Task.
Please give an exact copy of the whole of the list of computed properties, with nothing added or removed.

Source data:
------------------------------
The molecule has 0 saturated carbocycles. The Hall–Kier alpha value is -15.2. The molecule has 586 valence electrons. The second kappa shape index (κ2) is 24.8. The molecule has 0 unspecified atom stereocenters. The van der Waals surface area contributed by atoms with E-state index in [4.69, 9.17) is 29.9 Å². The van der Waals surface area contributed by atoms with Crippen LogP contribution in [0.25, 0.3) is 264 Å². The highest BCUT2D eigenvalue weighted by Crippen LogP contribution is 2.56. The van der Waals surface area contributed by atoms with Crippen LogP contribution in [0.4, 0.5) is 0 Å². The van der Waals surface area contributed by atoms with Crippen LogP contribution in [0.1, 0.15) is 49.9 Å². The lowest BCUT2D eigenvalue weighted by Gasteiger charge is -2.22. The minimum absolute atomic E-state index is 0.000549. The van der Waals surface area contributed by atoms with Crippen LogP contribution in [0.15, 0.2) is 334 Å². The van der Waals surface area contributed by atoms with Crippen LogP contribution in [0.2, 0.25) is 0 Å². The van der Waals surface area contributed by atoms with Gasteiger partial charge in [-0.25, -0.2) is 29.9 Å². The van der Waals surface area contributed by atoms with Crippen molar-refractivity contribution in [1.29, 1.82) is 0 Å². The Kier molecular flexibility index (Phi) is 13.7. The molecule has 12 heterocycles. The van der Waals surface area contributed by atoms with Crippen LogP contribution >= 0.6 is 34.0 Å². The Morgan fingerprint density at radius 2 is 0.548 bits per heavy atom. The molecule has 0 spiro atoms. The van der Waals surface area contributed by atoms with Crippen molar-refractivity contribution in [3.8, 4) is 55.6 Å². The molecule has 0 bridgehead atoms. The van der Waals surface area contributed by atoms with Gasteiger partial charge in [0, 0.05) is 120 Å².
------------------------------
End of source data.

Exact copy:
The molecule has 0 saturated carbocycles. The Hall–Kier alpha value is -15.2. The molecule has 586 valence electrons. The second kappa shape index (κ2) is 24.8. The molecule has 0 unspecified atom stereocenters. The van der Waals surface area contributed by atoms with E-state index in [4.69, 9.17) is 29.9 Å². The van der Waals surface area contributed by atoms with Crippen LogP contribution in [0.25, 0.3) is 264 Å². The highest BCUT2D eigenvalue weighted by Crippen LogP contribution is 2.56. The van der Waals surface area contributed by atoms with Crippen LogP contribution in [0.4, 0.5) is 0 Å². The van der Waals surface area contributed by atoms with Crippen LogP contribution in [0.1, 0.15) is 49.9 Å². The lowest BCUT2D eigenvalue weighted by Gasteiger charge is -2.22. The minimum absolute atomic E-state index is 0.000549. The van der Waals surface area contributed by atoms with Crippen LogP contribution in [0.15, 0.2) is 334 Å². The van der Waals surface area contributed by atoms with Crippen LogP contribution in [0.2, 0.25) is 0 Å². The van der Waals surface area contributed by atoms with Gasteiger partial charge in [-0.25, -0.2) is 29.9 Å². The van der Waals surface area contributed by atoms with Crippen molar-refractivity contribution in [1.29, 1.82) is 0 Å². The Kier molecular flexibility index (Phi) is 13.7. The molecule has 12 heterocycles. The van der Waals surface area contributed by atoms with Crippen LogP contribution >= 0.6 is 34.0 Å². The Morgan fingerprint density at radius 2 is 0.548 bits per heavy atom. The molecule has 0 spiro atoms. The van der Waals surface area contributed by atoms with Crippen molar-refractivity contribution in [3.8, 4) is 55.6 Å². The molecule has 0 bridgehead atoms. The van der Waals surface area contributed by atoms with Gasteiger partial charge in [0, 0.05) is 120 Å².